AS talk of a recession picks up, a veteran fund manager, Ang Kok Heng of Phillip Capital Management Sdn Bhd, correctly points out that the Malaysian stock market has been in “recession” in five of the six years since 2014.
Hence, he does not envisage how it can get worse for the Malaysian stock market if the global economy does go into a recession next year. Fears of a global recession have picked up pace based on the behaviour of the US yield curve.
The yield curve, which charts the spreads of US debt papers of various tenures, has inverted several times in the past few weeks. Most people would not understand what an inverted yield curve means.
Simply put, it means long-dated debt papers of 10 years giving lower returns compared to shorter-term debt papers such as two-year US Treasuries. It causes what is called an inverted yield curve.
It goes against the normal behaviour of US Treasury yields because long-term debt papers should give a higher return than short-term papers.
The consequence of an inverted yield curve is that it will lead to banks reducing their lending activities because their margins are narrow. Eventually, it results in companies reducing their activities and the country going into a slowdown or recession.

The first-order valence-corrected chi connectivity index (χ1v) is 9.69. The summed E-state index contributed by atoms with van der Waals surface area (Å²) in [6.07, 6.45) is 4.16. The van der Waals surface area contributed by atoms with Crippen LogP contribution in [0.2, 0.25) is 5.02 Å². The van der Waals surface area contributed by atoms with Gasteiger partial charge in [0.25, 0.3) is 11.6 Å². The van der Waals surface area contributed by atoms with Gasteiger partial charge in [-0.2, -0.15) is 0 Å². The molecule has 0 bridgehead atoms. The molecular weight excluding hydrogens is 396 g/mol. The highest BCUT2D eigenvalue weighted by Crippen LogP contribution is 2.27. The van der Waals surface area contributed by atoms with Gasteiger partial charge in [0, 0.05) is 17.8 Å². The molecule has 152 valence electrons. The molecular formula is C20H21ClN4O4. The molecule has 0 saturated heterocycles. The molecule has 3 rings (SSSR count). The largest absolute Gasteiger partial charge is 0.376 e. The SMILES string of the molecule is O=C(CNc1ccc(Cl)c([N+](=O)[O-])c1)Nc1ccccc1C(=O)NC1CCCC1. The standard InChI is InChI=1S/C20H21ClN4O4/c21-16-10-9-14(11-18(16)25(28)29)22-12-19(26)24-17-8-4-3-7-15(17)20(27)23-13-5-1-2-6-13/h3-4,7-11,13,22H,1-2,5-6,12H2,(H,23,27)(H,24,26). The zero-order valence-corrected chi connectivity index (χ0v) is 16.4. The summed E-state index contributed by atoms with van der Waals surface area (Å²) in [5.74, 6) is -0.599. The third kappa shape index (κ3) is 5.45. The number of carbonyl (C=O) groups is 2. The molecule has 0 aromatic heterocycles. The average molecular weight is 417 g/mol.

An inverted yield curve has been the precursor to all past recessions (see diagram).
However, there are some who are disputing the fears of an impending global recession based on the behaviour of the bond yield curve. Their reason is that the bond yields are not behaving as what they should due to the governments all around the world printing money to keep interest rates artificially low since 2009.
Interest rates have become so low to the extent that European banks are offering no returns on deposits. This means depositors do not get any money for keeping their money in the banks. Borrowers instead get discounts on their installments.
It’s happening in Europe because government bond yields there have turned negative.
For instance, the yield on 10-year Switzerland bonds is negative 0.74%, while German bonds of a similar tenure yield negative 0.52%. From France to Denmark, government debt papers have negative yields.